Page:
At the beginning of his career, Lim said his video content garnered little attention on YouTube and he considered returning to his previous job as a research and design engineer for Tide Pods at Procter & Gamble. The choice of committing to YouTube filmmaking, he said, has come with a fair amount of struggle and uncertainty.
“I could have given up when someone broke into my car and stole my personal journal, which had ideas about upcoming YouTube sketches,” Lim said.
Many students said they were impressed by Lim’s candor in discussing how personal failures and struggles became learning moments.
“I think it was inspiring for me because he said you can do what you want if you try hard enough,” Brett Landau (21C) said.“He went all in, quit his job and then did YouTube, which is definitely an interesting thing to hear about. He definitely took a huge risk there.”
Lim said his channel went viral after producing “Asian Parents React to I Love You,” a compilation of young Asian Americans working up the courage to say “I love you” to their parents. A week after publication, the video eclipsed 100,000 views — an achievement milestone that Lim said he expected would be his success story.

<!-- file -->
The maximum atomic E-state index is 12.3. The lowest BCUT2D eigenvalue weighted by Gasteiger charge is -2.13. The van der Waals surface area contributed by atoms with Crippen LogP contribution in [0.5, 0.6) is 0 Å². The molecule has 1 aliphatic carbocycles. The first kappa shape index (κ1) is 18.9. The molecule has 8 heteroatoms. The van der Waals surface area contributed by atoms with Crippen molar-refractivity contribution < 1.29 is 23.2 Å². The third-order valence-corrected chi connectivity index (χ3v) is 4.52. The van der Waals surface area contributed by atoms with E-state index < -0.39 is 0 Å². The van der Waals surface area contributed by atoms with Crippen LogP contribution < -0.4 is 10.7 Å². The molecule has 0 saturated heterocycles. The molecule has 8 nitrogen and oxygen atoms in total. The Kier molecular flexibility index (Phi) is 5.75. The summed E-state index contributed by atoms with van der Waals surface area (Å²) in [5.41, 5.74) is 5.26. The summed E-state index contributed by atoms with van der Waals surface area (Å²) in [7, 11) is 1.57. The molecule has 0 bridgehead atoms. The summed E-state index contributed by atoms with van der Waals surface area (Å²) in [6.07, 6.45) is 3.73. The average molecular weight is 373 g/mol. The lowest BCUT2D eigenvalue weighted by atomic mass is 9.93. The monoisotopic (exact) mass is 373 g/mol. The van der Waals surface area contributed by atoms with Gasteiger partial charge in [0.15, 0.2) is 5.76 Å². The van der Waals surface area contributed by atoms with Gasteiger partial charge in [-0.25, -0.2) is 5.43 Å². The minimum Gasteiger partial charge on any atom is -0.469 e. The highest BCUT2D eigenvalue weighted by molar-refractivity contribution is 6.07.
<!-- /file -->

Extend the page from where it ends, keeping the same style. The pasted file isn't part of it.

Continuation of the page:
“For quite some time after, things went back to normal … until I received a phone call from BuzzFeed saying they loved the video and wanted to hire me,” Lim said.
Lim said he owes much of his success to the presence of Asian YouTube personalities such as Ryan Higa and KevJumba. He later collaborated with Jason Lee of Jubilee Media, a video platform aiming to “make thought-provoking, real and empathetic videos to create movement for human good.”
“I think it’s so important to see success in people that look like you,” said Office of Undergraduate Education Advisor for International Students Frank Gaertner. “He talked about how important it was to watch YouTube channels back in high school. … For him it was inspiring to say, ‘I can do this for a living.’”
During the question & answer portion of the evening, Lim was asked to reflect on his favorite “Worth It” episode. He chose the time he traveled to Japan in September 2018 to eat expensive sushi. Lim’s primary concern was that plenty of other YouTubers had already produced videos about their experiences eating sushi in Japan.
“I remember being scared because I was not sure whether [the video] would be able to add to the content out there already,” Lim said. “The sushi place usually does not allow foreign press inside, but the owner was willing to give me a shot.”
Though Lim said his time working with Tide Pods was not the most enjoyable, he learned an important lesson from a co-worker who celebrated 25 years at the company.
“I wanted the passion that he had for soap in my life,” Lim said. “I am a believer that you should do what you love and find most enjoyable. All the times you are struggling through the highs and lows, I really believe things will work [themselves] out.”
Disclaimer: Grace Shen (21C) is a staff photographer for the Emory Wheel.
Correction (02/26/20 at 12:32 p.m.): A previous version of this article incorrectly stated that 80 undergraduate students attended the panel. In fact, 200 undergraduate students attended the panel.